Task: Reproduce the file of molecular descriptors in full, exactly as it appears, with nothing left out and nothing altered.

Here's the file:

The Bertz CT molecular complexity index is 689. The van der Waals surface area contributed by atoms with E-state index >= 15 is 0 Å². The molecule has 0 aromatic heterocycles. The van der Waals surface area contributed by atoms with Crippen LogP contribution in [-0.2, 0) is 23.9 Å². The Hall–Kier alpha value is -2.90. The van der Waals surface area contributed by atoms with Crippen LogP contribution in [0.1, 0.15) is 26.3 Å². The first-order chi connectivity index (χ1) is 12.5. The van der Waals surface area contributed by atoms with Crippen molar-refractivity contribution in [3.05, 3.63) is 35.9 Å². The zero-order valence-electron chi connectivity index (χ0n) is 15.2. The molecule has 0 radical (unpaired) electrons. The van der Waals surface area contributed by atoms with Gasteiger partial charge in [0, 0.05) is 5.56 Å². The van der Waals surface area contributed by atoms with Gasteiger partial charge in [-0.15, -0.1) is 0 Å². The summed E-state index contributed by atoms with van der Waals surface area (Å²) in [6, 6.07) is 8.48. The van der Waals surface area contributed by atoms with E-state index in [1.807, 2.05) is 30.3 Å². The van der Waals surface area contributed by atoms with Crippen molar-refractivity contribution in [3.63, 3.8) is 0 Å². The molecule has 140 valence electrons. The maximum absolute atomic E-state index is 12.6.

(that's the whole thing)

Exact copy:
The Bertz CT molecular complexity index is 689. The van der Waals surface area contributed by atoms with E-state index >= 15 is 0 Å². The molecule has 0 aromatic heterocycles. The van der Waals surface area contributed by atoms with Crippen LogP contribution in [-0.2, 0) is 23.9 Å². The Hall–Kier alpha value is -2.90. The van der Waals surface area contributed by atoms with Crippen LogP contribution in [0.1, 0.15) is 26.3 Å². The first-order chi connectivity index (χ1) is 12.5. The van der Waals surface area contributed by atoms with Crippen molar-refractivity contribution in [3.05, 3.63) is 35.9 Å². The zero-order valence-electron chi connectivity index (χ0n) is 15.2. The molecule has 0 radical (unpaired) electrons. The van der Waals surface area contributed by atoms with Gasteiger partial charge in [0, 0.05) is 5.56 Å². The van der Waals surface area contributed by atoms with Gasteiger partial charge in [-0.15, -0.1) is 0 Å². The summed E-state index contributed by atoms with van der Waals surface area (Å²) in [6, 6.07) is 8.48. The van der Waals surface area contributed by atoms with E-state index in [1.807, 2.05) is 30.3 Å². The van der Waals surface area contributed by atoms with Crippen molar-refractivity contribution in [3.63, 3.8) is 0 Å². The molecule has 140 valence electrons. The maximum absolute atomic E-state index is 12.6.